We rented Blue Valentine this weekend, starring Michelle Williams and Ryan Gosling. I have a soft spot in my heart for Michelle Williams as that wrong-side-of-the-tracks teenage love interest of Dawson on Dawson's Creek. I mean, I always wanted Dawson to get together with the Katie Holmes character (this was way before KH signed the 10 year, one baby marriage and publicity contract with Tom Cruise), but I liked Michelle Williams, and liked her again in Brokeback Mountain ("I can't quit you, Ennis!"--said by one of the gay cowboys in that movie). She was great in Blue Valentine; she can still look like a sixteen year old girl and then like a jaded, twenty-five year old woman. I didn't mind Ryan Gosling either, thought was more aware of him acting older in the present day parts of the movie, where they tried to ick him up by giving him a receding hair line and a beer belly and a penchant for chain smoking Marlboro Reds. If you haven't seen the movie, don't go if you're thinking of getting married or if you're thinking of getting a divorce, because the story is really about the end of a relationship, and there's also the worst part of the movie, which is where a Labrador retriever is found dead on the side of the round (hint: foreshadowing of where their love is headed). I thought they could've done a better job of presenting evidence as to why she wanted so bad to get out of the relationship. Yes, he's immature and teaches her little girl to eat oatmeal off the kitchen table,  and yes, he paints houses for living, and yes, he drinks beer at 8 AM while driving his truck to work, but he was also loving and committed and funny and talented. Dan and my favorite, favorite part of the movie was  a joke Michelle Williams character told to him after they first met on the bus. If you want, I'll tell it to you. I've been practicing. I now want to see My Weekend with Marilyn, because I heard she's great in that too.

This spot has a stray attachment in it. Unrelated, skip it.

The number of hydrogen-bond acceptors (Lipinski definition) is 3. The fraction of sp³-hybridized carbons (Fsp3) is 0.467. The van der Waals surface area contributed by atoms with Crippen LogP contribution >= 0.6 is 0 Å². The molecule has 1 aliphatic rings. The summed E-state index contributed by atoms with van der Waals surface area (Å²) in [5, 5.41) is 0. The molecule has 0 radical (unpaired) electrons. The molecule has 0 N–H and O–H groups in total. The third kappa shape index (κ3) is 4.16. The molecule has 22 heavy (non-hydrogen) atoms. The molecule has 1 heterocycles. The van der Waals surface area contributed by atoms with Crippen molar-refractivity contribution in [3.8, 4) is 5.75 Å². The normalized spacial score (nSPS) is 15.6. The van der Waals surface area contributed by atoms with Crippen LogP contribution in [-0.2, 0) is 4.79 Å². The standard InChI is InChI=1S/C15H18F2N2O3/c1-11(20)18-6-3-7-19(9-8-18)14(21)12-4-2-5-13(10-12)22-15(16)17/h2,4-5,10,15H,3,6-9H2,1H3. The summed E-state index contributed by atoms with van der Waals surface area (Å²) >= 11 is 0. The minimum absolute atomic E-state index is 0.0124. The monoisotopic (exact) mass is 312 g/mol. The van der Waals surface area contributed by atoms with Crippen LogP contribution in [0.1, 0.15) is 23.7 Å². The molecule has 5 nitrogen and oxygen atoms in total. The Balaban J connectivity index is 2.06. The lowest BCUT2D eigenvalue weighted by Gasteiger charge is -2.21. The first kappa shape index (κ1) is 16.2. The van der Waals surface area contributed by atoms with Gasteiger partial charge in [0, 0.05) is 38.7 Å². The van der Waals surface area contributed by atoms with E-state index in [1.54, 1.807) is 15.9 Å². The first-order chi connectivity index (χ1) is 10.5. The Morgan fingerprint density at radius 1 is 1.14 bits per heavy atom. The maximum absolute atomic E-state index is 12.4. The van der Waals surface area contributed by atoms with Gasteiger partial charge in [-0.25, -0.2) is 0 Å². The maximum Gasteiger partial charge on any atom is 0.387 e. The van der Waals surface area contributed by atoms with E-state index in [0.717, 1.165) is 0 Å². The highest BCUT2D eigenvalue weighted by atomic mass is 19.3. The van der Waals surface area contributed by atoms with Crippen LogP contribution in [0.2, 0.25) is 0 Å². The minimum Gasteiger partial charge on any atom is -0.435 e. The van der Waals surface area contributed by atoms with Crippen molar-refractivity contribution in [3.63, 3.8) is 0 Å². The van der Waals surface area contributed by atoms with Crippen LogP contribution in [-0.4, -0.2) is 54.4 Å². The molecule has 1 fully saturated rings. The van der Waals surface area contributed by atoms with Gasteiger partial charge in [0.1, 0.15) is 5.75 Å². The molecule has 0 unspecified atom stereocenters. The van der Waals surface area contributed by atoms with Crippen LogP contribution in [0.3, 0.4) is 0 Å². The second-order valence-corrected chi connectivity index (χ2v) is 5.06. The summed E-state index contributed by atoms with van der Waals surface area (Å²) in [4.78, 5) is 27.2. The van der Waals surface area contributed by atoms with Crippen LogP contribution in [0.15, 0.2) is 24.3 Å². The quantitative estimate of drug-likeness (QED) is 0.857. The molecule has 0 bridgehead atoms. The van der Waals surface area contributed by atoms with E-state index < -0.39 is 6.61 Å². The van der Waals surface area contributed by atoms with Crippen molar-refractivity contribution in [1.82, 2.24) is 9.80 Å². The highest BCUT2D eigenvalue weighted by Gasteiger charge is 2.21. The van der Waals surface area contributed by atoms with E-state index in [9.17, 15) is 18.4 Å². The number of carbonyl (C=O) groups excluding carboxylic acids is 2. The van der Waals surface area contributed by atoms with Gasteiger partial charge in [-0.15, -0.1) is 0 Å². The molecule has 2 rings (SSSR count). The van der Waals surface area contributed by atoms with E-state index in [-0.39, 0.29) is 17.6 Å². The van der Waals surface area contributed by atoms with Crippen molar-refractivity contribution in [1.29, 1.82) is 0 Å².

Just found an interesting blog post about this movie and its possible gender stereotypes and misogyny. Of course, I've only scanned it briefly, but I feel like I;m ready to agree with it already.

Oh, but this reminds me of something from my feminist theater class last week. Our teacher was talking about Uta Hagen (a famous acting coach) talking about how she received her training--how she was taught that brave acting for women involved the actress showing vulnerability by being able to either (1). cry onstage; or (2). take her shirt off onstage and (3). preferably doing both at the same time. And how they were taught method-acting for scene study to get to these places, which basically asked them to channel times in their lives where they felt victimized in some way. I just thought that was interesting--that method acting for women could be read as this extra reinforcement of gender stereotypes. Someday, I'd like to write a story about my time as a theater major at Florida State or my time doing community theater after that and how much I hated feeling like I was auditioning all the time, even when I was just standing around at a theater party, holding  a plastic cup of warm beer.